The Fair’s Moving On

On day three the dawn sun shone through the stained glass window onto the bed beside me. It was empty. Full of apologies, Giles had flown. The curse of the mobile phone had struck, recalling him to duty in Paris and leaving me to the remaining two days in Marrakech alone. This in itself didn’t bother me. Giles was bored by ‘stuff’ and his departure meant that I could indulge my natural urge towards spending hours soaking up the free lectures in the many apothecary shops. I returned to the Herboristene Rida ben Abderralaam, where the charming Berber proprietor smothered my hand in white clay mixed with rosewater and when he removed it ten minutes later declared me worth six thousand camels, while the smells of pomegranate flowers, star anise and mimosa assaulted my already overactive senses. This was bliss to me.
Then later in the Jemaa el Fna I sat at one of the many trestle tables and tucked into Moroccan soup, contemplating the fact that Morocco is the happiest, most hospitable of countries and how my age cloaks me as effectively as a burqua. This no longer makes me sad, because I am growing into my natural place as an observer.
Out and about I bumped into Margery’s old friend Victor, thus setting off a mental riff on the subject of small world networks( more of this later no doubt). Victor has bought a Dar with his boyfriend and is in the process of doing it up. We went to the Hotel de Glace for three dollops each. Mine were vanilla, pistachio and chocolate. We arranged to meet the next day for a trip to the Jardin Marjorelle. I snuggled down to sleep that night contemplating how much easier it is to manage gay men than lovers.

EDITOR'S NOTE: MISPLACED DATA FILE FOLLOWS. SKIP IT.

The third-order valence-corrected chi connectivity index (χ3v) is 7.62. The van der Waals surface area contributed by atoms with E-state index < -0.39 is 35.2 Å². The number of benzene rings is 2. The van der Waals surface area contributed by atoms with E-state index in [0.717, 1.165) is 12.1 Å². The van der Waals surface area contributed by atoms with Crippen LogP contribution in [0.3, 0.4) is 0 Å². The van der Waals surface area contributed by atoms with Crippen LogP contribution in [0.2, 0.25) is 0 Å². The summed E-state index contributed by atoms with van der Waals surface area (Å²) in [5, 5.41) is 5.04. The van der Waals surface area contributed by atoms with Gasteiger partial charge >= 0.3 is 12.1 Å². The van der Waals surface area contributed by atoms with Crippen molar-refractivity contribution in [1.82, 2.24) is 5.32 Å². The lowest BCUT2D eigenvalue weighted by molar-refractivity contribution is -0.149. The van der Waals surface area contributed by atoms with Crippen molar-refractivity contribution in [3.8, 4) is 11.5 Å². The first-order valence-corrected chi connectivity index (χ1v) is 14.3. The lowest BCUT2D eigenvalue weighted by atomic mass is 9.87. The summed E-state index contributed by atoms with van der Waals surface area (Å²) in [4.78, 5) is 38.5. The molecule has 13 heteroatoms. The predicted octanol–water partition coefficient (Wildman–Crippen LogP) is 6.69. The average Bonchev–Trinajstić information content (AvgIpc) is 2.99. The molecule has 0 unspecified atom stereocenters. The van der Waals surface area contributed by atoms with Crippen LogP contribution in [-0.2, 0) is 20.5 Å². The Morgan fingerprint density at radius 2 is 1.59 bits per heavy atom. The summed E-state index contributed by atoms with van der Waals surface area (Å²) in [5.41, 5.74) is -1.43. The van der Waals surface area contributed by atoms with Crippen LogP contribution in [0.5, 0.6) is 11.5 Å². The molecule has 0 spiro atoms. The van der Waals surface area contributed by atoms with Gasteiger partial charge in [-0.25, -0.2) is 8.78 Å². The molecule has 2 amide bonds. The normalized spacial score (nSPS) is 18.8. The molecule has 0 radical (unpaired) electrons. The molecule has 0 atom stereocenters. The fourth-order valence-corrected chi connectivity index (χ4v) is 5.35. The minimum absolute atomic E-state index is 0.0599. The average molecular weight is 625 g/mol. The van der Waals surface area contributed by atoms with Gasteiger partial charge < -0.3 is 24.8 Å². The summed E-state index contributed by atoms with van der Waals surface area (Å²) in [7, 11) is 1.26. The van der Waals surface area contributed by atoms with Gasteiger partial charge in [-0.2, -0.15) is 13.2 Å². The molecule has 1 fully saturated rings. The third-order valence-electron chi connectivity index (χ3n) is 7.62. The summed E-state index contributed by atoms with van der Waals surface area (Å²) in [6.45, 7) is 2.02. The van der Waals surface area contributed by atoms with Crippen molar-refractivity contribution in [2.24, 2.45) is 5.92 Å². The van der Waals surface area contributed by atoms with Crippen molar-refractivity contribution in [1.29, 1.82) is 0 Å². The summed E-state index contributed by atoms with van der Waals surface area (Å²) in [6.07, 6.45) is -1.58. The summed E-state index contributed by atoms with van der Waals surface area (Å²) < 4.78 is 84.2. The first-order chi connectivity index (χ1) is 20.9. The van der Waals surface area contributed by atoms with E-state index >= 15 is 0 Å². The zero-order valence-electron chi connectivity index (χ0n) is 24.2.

The Marjorelle Gardens were a sore disappointment to me. Too much bamboo deters the birds and the garden was far too phallic, with a wide variety of huge cactus plants. But the blue paint on pots and walls was stunning as were the prices in the boutique. We walked back to the Jemaa el Fna and hung about in the dusk. But a beggar pinched me and a boy with a snake made me jump. That night I listened to Elvis on my I pod and cried because I was alone in that beautiful, noisy, exotic and soulful city and in my heart I knew I’d better get used to the feeling because alone is what it’s probably going to be now. Alone in that special place of yearning that is. And I need to remind myself that it is only in that aloneness that I can meet what really,really matters; the mystery beyond naming.


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